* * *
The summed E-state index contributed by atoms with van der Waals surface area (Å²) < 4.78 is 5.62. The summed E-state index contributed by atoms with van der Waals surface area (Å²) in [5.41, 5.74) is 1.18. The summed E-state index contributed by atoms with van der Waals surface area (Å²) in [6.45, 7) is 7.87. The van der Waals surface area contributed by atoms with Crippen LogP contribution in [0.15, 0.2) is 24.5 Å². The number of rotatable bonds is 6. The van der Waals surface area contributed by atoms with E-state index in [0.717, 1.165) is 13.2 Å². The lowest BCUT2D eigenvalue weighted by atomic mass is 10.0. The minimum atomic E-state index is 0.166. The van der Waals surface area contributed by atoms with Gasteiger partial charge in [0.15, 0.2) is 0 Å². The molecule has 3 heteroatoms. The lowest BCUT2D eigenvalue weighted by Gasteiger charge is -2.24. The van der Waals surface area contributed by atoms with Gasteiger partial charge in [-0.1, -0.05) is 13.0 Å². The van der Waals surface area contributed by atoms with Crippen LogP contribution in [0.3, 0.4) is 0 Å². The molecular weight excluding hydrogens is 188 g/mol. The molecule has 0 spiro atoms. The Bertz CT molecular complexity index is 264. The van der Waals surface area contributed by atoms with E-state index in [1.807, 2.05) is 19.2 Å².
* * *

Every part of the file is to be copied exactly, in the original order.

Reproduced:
The summed E-state index contributed by atoms with van der Waals surface area (Å²) < 4.78 is 5.62. The summed E-state index contributed by atoms with van der Waals surface area (Å²) in [5.41, 5.74) is 1.18. The summed E-state index contributed by atoms with van der Waals surface area (Å²) in [6.45, 7) is 7.87. The van der Waals surface area contributed by atoms with Crippen LogP contribution in [0.15, 0.2) is 24.5 Å². The number of rotatable bonds is 6. The van der Waals surface area contributed by atoms with E-state index in [0.717, 1.165) is 13.2 Å². The lowest BCUT2D eigenvalue weighted by atomic mass is 10.0. The minimum atomic E-state index is 0.166. The van der Waals surface area contributed by atoms with Gasteiger partial charge in [0.15, 0.2) is 0 Å². The molecule has 3 heteroatoms. The lowest BCUT2D eigenvalue weighted by Gasteiger charge is -2.24. The van der Waals surface area contributed by atoms with Gasteiger partial charge in [-0.1, -0.05) is 13.0 Å². The van der Waals surface area contributed by atoms with Crippen LogP contribution in [0.3, 0.4) is 0 Å². The molecular weight excluding hydrogens is 188 g/mol. The molecule has 0 spiro atoms. The Bertz CT molecular complexity index is 264. The van der Waals surface area contributed by atoms with E-state index in [1.807, 2.05) is 19.2 Å².